Recently, I made a lengthy motoring journey to visit my elderly aunt for her 95th birthday anniversary. It encompassed about seven and a half hours on the road from St. Louis to Wichita. Now, long drives are second on my bucket list of all-time, most fun activities only to getting my teeth ground down. All by my lonesome, too, which made the trip even more fun-filled. To pass the time, I listened to old radio classics on my satellite radio, and, I kept an eye out for law enforcement. Not to avoid them, but rather to see what I could glean in the few seconds I could eyeball officers while barreling down the highway.
Other than a Missouri trooper directing traffic after a horrid accident on I-70, I didn’t see a single cop until I crossed the state line into Kansas. THAT was very much another story. In relatively quick succession. I encountered four officers, either state troopers or local deputies, who had stopped vehicles in the beautiful Flint Hills of Eastern Kansas for various infractions. It really gave me a warm and fuzzy feeling, too, to see that in every instance the officers had made a passenger side approach. In one case, a young officer almost ran from his cruiser to the passenger side while he also touched the driver’s trunk for identification purposes. I could only presume he was so speedy because he didn’t want the driver to notice he was making a passenger-side approach. Don’t know, for sure. In any case, it gratified me to see that every cop along the way had adopted an approach that I have long, long advocated for many reasons for officer’s safety.
Years ago, we did an excellent training video featuring a veteran Utah trooper whose life had been saved from a gruesome death because he made the passenger-side approach. In the video, he is seen on the passenger-side moments before a big rig literally shredded the vehicles driver’s side. Had he been on the driver’s side, the EMT would have only been able to retrieve his jellied remains.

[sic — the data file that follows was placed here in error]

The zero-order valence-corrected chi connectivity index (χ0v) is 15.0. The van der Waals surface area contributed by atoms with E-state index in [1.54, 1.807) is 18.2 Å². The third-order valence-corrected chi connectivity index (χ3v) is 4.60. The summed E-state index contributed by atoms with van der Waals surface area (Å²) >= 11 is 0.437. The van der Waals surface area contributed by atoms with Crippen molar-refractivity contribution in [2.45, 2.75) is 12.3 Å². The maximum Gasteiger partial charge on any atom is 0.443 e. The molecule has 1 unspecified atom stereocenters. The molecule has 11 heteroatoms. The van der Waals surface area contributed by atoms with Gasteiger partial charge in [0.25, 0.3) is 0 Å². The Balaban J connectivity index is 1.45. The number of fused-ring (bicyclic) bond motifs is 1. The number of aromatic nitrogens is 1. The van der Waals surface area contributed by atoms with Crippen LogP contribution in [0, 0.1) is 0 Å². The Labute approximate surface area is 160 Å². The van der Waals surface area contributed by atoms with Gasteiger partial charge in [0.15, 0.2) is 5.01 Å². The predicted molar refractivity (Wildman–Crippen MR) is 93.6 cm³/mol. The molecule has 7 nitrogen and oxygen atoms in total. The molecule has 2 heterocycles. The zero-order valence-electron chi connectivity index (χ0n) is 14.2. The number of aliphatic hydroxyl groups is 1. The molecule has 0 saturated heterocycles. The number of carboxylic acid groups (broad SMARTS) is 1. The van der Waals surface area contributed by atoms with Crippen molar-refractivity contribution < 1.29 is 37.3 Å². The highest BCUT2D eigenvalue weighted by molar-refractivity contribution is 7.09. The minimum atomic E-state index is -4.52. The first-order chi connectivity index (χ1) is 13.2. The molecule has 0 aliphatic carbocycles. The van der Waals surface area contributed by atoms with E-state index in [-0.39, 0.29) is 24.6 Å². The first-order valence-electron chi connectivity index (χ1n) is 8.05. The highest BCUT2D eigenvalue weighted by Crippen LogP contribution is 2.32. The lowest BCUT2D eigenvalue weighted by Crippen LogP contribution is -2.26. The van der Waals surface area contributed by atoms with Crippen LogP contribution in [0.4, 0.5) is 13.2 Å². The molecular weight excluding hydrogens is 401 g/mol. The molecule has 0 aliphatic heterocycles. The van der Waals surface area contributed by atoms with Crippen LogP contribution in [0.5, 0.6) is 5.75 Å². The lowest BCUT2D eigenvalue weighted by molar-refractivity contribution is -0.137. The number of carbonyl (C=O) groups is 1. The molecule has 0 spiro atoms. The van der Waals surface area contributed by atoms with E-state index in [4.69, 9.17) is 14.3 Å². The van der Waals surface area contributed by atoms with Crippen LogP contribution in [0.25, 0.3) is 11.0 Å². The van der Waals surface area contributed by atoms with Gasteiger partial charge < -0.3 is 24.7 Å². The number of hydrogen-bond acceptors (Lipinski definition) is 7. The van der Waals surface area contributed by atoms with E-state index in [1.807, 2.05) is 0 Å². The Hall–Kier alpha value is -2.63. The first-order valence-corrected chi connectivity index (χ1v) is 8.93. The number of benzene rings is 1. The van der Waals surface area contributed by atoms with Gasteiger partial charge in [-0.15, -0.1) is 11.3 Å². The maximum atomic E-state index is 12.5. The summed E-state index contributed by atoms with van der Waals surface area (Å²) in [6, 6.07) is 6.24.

Trooper Larry Orton said it best then in our interview from Volume 10 Program 3:
“I go home every night from right-side approaches. And if I hadn’t been on the right side this particular day, I would not have been sitting here doing this interview today. There’s no doubt in my mind.”
It remains incomprehensible to me how so many officers still put their butts on the line(literally) with the driver’s-side approach. Is it machismo? Tradition? Do they relish playing tag with an 80,000 pound oncoming bomb hurtling at them at 75 or 80 miles an hour? In a time when officers have become targets for so many braying jackasses who would just love to zero in on a cops backside and tear away, perhaps, never to be seen again. Why hasn’t the driver’s-side approach gone much more quickly into extinction ala the Dodo bird or the Brontosaurus? It’s safer, almost always gives officers the element of surprise, it provides a bird’s-eye view of the goings-on that are going on INSIDE the vehicle. What’s more, if you’re right-handed, as are most cops, think about the far better perspective you’ve got if it’s necessary to draw your sidearm. Oh, and check out YouTube for officers who’ve been hit or killed by vehicles while making traffic stops. After you’ve done that, get back to me and let me know if you saw ONE, just ONE who’d been seriously injured or killed while making a passenger-side approach.
Now, of course, passenger-side approaches can be impossible under certain conditions related to weather, terrain or space. In those cases, though, there’s a fair percentage that could evolve into passenger-side approaches with a little direction and guidance from…guess who? YOU! You are in charge here. Am I right? Certainly not the motorist you’ve stopped…not Starsky or Hutch. Finally, if you ever traveled through the Flint Hills of Kansas, you’ll absolutely love the scenery. And if you see a cop who’s made a roadside traffic stop, you’ll quickly note that I am not talking through my a$$!
I’m Ron Barber. Thanks for listening. And that’s Stuff You Never Ever Learned at the Academy!